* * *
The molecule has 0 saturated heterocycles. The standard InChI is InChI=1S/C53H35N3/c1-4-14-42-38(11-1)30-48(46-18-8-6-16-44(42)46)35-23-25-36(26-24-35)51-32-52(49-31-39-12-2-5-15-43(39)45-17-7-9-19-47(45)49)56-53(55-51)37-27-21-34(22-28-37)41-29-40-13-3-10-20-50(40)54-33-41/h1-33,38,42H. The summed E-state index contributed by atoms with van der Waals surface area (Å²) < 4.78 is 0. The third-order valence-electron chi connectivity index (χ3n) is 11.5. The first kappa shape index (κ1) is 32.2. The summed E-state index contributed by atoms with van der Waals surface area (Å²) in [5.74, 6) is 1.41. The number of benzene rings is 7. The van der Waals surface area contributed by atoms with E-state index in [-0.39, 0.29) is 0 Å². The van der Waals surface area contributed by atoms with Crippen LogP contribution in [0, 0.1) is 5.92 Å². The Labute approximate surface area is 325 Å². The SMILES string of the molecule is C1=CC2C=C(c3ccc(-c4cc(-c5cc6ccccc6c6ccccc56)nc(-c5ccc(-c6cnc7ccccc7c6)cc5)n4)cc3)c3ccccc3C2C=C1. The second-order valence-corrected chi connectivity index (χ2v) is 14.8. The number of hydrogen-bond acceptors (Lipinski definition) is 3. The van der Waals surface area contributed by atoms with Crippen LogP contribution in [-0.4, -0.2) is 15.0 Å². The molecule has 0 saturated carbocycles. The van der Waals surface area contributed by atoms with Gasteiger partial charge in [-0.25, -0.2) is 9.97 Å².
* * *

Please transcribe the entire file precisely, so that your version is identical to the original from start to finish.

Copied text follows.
The molecule has 0 saturated heterocycles. The standard InChI is InChI=1S/C53H35N3/c1-4-14-42-38(11-1)30-48(46-18-8-6-16-44(42)46)35-23-25-36(26-24-35)51-32-52(49-31-39-12-2-5-15-43(39)45-17-7-9-19-47(45)49)56-53(55-51)37-27-21-34(22-28-37)41-29-40-13-3-10-20-50(40)54-33-41/h1-33,38,42H. The summed E-state index contributed by atoms with van der Waals surface area (Å²) < 4.78 is 0. The third-order valence-electron chi connectivity index (χ3n) is 11.5. The first kappa shape index (κ1) is 32.2. The summed E-state index contributed by atoms with van der Waals surface area (Å²) in [5.74, 6) is 1.41. The number of benzene rings is 7. The van der Waals surface area contributed by atoms with E-state index in [-0.39, 0.29) is 0 Å². The van der Waals surface area contributed by atoms with Crippen LogP contribution in [0, 0.1) is 5.92 Å². The Labute approximate surface area is 325 Å². The SMILES string of the molecule is C1=CC2C=C(c3ccc(-c4cc(-c5cc6ccccc6c6ccccc56)nc(-c5ccc(-c6cnc7ccccc7c6)cc5)n4)cc3)c3ccccc3C2C=C1. The second-order valence-corrected chi connectivity index (χ2v) is 14.8. The number of hydrogen-bond acceptors (Lipinski definition) is 3. The van der Waals surface area contributed by atoms with Crippen LogP contribution in [-0.4, -0.2) is 15.0 Å². The molecule has 0 saturated carbocycles. The van der Waals surface area contributed by atoms with Gasteiger partial charge in [-0.25, -0.2) is 9.97 Å².